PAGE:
Shin Bet Supports Revoking Citizenship of Israelis Convicted of Terror

Interior Minister Eli Yishai's proposal has been presented as a method of deterring potential criminals from embarking on terrorist activities, seen as targeting Israeli Arabs in particular.

The Shin Bet security service support revoking the citizenship of anyone convicted of terror crimes, it emerged Tuesday during a Knesset debate on a proposal seen as targeting Israeli Arabs.

Interior Minister Eli Yishai's proposal suggests giving the court or administrative authorities the right to revoke Israeli citizenship from dual citizens convicted of loyalty-related offenses. For people who have no other citizenship, the law would grant status equivalent to what Israel grants foreign workers.

Loyalty oath protest - Tal Cohen - Oct 16, 2010
Tal Cohen

The Shin Bet's legal adviser said during deliberations on Tuesday that indeed "such authority must be put in the hands of the court, in one way or another."

Yishai's bill has been presented as a method of deterring potential criminals from embarking on terrorist activities. He submitted the proposal on October 11, a day after the cabinet approved a controversial amendment to the citizenship law, which would require non-Jews seeking citizenship to declare loyalty to Israel as a "Jewish and democratic state."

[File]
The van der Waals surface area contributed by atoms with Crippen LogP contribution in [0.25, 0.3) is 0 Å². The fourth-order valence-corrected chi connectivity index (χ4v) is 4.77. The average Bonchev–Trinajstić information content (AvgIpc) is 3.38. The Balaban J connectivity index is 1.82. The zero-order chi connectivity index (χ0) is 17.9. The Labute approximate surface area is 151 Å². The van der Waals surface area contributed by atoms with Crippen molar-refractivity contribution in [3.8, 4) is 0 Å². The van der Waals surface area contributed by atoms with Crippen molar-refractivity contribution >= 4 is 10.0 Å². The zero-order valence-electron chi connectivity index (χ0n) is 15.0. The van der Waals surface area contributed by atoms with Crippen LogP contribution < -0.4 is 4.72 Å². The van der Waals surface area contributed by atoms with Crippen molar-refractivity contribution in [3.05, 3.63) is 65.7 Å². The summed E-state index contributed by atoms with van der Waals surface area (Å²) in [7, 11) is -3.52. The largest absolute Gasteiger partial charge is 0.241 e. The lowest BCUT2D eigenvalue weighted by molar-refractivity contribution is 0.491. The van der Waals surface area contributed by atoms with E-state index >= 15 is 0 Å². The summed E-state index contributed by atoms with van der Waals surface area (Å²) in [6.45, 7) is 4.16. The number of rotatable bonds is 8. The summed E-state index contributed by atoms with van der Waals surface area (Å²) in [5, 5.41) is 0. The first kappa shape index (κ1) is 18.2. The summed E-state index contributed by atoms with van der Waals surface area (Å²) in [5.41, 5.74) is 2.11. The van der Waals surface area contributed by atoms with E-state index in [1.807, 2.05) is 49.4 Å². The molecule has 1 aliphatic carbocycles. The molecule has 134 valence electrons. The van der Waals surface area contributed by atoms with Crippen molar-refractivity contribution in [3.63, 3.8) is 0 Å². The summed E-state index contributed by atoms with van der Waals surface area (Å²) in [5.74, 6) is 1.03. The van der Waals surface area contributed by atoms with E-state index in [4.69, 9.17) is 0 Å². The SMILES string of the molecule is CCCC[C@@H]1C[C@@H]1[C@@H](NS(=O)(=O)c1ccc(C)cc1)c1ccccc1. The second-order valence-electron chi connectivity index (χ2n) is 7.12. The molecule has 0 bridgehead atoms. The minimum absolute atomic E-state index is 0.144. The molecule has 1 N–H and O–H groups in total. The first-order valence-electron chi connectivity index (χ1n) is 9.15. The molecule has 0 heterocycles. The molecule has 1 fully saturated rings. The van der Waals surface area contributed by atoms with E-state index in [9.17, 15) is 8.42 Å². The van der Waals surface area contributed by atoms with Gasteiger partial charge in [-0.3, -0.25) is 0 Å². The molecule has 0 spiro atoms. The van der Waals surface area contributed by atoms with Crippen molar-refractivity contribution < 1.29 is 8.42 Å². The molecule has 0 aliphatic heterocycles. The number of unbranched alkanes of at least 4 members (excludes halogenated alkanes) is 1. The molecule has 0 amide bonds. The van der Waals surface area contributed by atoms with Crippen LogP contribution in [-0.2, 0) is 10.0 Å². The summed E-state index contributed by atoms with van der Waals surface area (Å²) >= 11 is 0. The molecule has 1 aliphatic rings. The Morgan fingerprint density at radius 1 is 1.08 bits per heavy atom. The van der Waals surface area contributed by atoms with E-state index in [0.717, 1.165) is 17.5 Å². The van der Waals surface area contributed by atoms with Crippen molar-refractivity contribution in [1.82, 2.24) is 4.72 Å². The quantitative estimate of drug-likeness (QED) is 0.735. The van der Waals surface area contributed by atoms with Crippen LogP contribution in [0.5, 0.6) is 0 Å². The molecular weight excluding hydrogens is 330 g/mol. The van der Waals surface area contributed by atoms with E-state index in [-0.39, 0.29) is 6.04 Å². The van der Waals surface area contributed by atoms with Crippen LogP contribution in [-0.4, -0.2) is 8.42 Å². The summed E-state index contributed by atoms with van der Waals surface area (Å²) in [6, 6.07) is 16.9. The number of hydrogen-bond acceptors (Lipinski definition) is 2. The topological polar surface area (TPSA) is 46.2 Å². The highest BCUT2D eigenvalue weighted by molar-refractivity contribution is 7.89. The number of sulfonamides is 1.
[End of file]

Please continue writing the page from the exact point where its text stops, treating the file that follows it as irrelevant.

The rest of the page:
"Declarations and oaths are not sufficient when dealing with cases such as Azmi Bishara and Hanin Zoabi," Yishai said following the cabinet approval, referring to two Arab Knesset members.

Bishara was accused of treason and fled abroad; Zoabi, a current Knesset member, participated in the Turkish flotilla to break the Gaza blockade in May.

"Anyone who betrays the state will lose his citizenship," said Yishai.
A similar law, sponsored by MK David Rotem (Yisrael Beiteinu ), was introduced in the Knesset a few months ago.

The Association for Civil Rights in Israel said it had anticipated Yishai's proposal.

"The revocation of citizenship on grounds of disloyalty is characteristic of shady, totalitarian regimes; in fact, it was commonly used by the Soviet regime," said Dan Yakir, the association's legal council. "The accepted view in democratic countries nowadays is that 'disloyalty' cannot serve as a pretext for annulling citizenship."